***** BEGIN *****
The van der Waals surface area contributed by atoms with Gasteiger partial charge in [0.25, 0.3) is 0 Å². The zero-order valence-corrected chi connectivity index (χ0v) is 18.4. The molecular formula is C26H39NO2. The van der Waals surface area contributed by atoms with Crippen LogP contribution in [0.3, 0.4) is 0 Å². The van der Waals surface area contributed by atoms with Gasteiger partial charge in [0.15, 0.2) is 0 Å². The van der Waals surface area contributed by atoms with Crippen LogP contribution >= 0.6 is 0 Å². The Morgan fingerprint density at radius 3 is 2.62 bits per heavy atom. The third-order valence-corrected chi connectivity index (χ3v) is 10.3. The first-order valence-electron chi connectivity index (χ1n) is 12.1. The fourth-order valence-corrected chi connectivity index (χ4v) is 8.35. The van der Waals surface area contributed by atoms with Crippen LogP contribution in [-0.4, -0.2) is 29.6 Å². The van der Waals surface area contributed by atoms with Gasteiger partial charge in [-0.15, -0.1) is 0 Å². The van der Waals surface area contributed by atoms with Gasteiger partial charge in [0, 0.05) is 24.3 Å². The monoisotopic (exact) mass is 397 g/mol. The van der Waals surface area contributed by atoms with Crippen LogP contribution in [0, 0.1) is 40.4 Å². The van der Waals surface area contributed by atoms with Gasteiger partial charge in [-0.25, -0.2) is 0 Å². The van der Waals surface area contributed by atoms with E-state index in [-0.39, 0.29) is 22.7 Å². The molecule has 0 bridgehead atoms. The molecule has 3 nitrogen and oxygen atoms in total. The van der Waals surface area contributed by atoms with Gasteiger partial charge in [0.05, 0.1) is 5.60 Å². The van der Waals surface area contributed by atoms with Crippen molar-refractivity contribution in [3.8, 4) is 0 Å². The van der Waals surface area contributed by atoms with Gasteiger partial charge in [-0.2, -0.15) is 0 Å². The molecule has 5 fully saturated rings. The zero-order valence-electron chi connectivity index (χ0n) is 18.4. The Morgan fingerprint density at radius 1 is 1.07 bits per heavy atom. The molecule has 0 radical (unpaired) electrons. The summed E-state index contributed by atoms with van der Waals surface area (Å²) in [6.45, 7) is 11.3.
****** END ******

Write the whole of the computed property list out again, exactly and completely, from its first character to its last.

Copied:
The van der Waals surface area contributed by atoms with Gasteiger partial charge in [0.25, 0.3) is 0 Å². The zero-order valence-corrected chi connectivity index (χ0v) is 18.4. The molecular formula is C26H39NO2. The van der Waals surface area contributed by atoms with Crippen LogP contribution in [0.3, 0.4) is 0 Å². The van der Waals surface area contributed by atoms with Gasteiger partial charge in [0.15, 0.2) is 0 Å². The van der Waals surface area contributed by atoms with Crippen LogP contribution >= 0.6 is 0 Å². The Morgan fingerprint density at radius 3 is 2.62 bits per heavy atom. The third-order valence-corrected chi connectivity index (χ3v) is 10.3. The first-order valence-electron chi connectivity index (χ1n) is 12.1. The fourth-order valence-corrected chi connectivity index (χ4v) is 8.35. The van der Waals surface area contributed by atoms with Crippen LogP contribution in [-0.4, -0.2) is 29.6 Å². The van der Waals surface area contributed by atoms with Gasteiger partial charge in [-0.15, -0.1) is 0 Å². The van der Waals surface area contributed by atoms with Gasteiger partial charge in [0, 0.05) is 24.3 Å². The monoisotopic (exact) mass is 397 g/mol. The van der Waals surface area contributed by atoms with Crippen LogP contribution in [0, 0.1) is 40.4 Å². The van der Waals surface area contributed by atoms with Gasteiger partial charge in [-0.25, -0.2) is 0 Å². The van der Waals surface area contributed by atoms with E-state index in [-0.39, 0.29) is 22.7 Å². The molecule has 0 bridgehead atoms. The molecule has 3 nitrogen and oxygen atoms in total. The van der Waals surface area contributed by atoms with Gasteiger partial charge in [0.05, 0.1) is 5.60 Å². The van der Waals surface area contributed by atoms with Crippen molar-refractivity contribution in [3.8, 4) is 0 Å². The van der Waals surface area contributed by atoms with Gasteiger partial charge in [-0.2, -0.15) is 0 Å². The molecule has 5 fully saturated rings. The zero-order valence-electron chi connectivity index (χ0n) is 18.4. The Morgan fingerprint density at radius 1 is 1.07 bits per heavy atom. The molecule has 0 radical (unpaired) electrons. The summed E-state index contributed by atoms with van der Waals surface area (Å²) in [6.45, 7) is 11.3.